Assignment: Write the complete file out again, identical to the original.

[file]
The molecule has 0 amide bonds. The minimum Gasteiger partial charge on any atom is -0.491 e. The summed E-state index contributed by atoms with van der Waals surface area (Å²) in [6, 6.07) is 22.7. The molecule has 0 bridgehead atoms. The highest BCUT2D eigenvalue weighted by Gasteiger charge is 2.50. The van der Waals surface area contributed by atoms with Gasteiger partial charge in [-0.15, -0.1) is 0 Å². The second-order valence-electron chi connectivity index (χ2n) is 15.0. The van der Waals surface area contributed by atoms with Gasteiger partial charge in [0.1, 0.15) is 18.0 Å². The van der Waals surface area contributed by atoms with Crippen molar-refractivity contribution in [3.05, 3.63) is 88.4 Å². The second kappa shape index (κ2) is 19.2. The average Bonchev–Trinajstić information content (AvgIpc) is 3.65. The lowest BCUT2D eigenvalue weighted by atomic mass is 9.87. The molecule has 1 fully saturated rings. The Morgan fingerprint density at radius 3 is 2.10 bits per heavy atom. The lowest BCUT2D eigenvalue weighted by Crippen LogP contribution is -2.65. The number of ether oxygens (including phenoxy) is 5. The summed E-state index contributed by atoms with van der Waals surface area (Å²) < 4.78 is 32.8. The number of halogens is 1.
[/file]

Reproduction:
The molecule has 0 amide bonds. The minimum Gasteiger partial charge on any atom is -0.491 e. The summed E-state index contributed by atoms with van der Waals surface area (Å²) in [6, 6.07) is 22.7. The molecule has 0 bridgehead atoms. The highest BCUT2D eigenvalue weighted by Gasteiger charge is 2.50. The van der Waals surface area contributed by atoms with Gasteiger partial charge in [-0.15, -0.1) is 0 Å². The second-order valence-electron chi connectivity index (χ2n) is 15.0. The van der Waals surface area contributed by atoms with Gasteiger partial charge in [0.1, 0.15) is 18.0 Å². The van der Waals surface area contributed by atoms with Crippen molar-refractivity contribution in [3.05, 3.63) is 88.4 Å². The second kappa shape index (κ2) is 19.2. The average Bonchev–Trinajstić information content (AvgIpc) is 3.65. The lowest BCUT2D eigenvalue weighted by atomic mass is 9.87. The molecule has 1 fully saturated rings. The Morgan fingerprint density at radius 3 is 2.10 bits per heavy atom. The lowest BCUT2D eigenvalue weighted by Crippen LogP contribution is -2.65. The number of ether oxygens (including phenoxy) is 5. The summed E-state index contributed by atoms with van der Waals surface area (Å²) < 4.78 is 32.8. The number of halogens is 1.